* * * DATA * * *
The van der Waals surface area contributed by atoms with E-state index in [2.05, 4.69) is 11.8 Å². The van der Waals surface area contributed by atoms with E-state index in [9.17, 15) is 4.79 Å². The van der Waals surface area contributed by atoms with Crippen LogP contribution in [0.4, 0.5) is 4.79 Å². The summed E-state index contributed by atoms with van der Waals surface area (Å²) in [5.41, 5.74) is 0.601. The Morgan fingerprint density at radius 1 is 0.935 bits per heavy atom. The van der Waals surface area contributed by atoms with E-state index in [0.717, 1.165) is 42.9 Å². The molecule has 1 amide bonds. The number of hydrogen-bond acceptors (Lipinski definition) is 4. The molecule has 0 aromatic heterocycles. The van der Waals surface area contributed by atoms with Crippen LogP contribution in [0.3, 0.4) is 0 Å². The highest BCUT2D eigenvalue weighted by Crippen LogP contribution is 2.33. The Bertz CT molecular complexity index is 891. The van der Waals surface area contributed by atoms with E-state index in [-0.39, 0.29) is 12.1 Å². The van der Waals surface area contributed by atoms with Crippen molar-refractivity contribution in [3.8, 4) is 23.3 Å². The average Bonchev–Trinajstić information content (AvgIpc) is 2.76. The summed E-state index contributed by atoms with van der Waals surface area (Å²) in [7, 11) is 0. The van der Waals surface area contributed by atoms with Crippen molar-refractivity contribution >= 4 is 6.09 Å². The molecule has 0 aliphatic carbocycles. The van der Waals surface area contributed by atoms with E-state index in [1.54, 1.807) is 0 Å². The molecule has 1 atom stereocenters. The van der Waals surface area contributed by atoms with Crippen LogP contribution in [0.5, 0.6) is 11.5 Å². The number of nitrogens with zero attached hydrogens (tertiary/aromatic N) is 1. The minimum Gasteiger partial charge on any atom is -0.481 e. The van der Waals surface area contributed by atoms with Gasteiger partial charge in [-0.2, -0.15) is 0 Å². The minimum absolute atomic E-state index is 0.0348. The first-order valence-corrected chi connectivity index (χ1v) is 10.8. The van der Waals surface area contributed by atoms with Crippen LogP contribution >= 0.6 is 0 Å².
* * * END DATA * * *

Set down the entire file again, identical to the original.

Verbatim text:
The van der Waals surface area contributed by atoms with E-state index in [2.05, 4.69) is 11.8 Å². The van der Waals surface area contributed by atoms with E-state index in [9.17, 15) is 4.79 Å². The van der Waals surface area contributed by atoms with Crippen LogP contribution in [0.4, 0.5) is 4.79 Å². The summed E-state index contributed by atoms with van der Waals surface area (Å²) in [5.41, 5.74) is 0.601. The Morgan fingerprint density at radius 1 is 0.935 bits per heavy atom. The van der Waals surface area contributed by atoms with E-state index in [0.717, 1.165) is 42.9 Å². The molecule has 1 amide bonds. The number of hydrogen-bond acceptors (Lipinski definition) is 4. The molecule has 0 aromatic heterocycles. The van der Waals surface area contributed by atoms with Crippen LogP contribution in [0.3, 0.4) is 0 Å². The highest BCUT2D eigenvalue weighted by Crippen LogP contribution is 2.33. The Bertz CT molecular complexity index is 891. The van der Waals surface area contributed by atoms with E-state index in [-0.39, 0.29) is 12.1 Å². The van der Waals surface area contributed by atoms with Crippen molar-refractivity contribution in [3.8, 4) is 23.3 Å². The average Bonchev–Trinajstić information content (AvgIpc) is 2.76. The summed E-state index contributed by atoms with van der Waals surface area (Å²) in [7, 11) is 0. The van der Waals surface area contributed by atoms with Crippen molar-refractivity contribution >= 4 is 6.09 Å². The molecule has 0 aliphatic carbocycles. The van der Waals surface area contributed by atoms with E-state index in [1.54, 1.807) is 0 Å². The molecule has 1 atom stereocenters. The van der Waals surface area contributed by atoms with Crippen LogP contribution in [0.5, 0.6) is 11.5 Å². The number of nitrogens with zero attached hydrogens (tertiary/aromatic N) is 1. The minimum Gasteiger partial charge on any atom is -0.481 e. The van der Waals surface area contributed by atoms with Gasteiger partial charge in [-0.2, -0.15) is 0 Å². The minimum absolute atomic E-state index is 0.0348. The first-order valence-corrected chi connectivity index (χ1v) is 10.8. The van der Waals surface area contributed by atoms with Crippen LogP contribution >= 0.6 is 0 Å².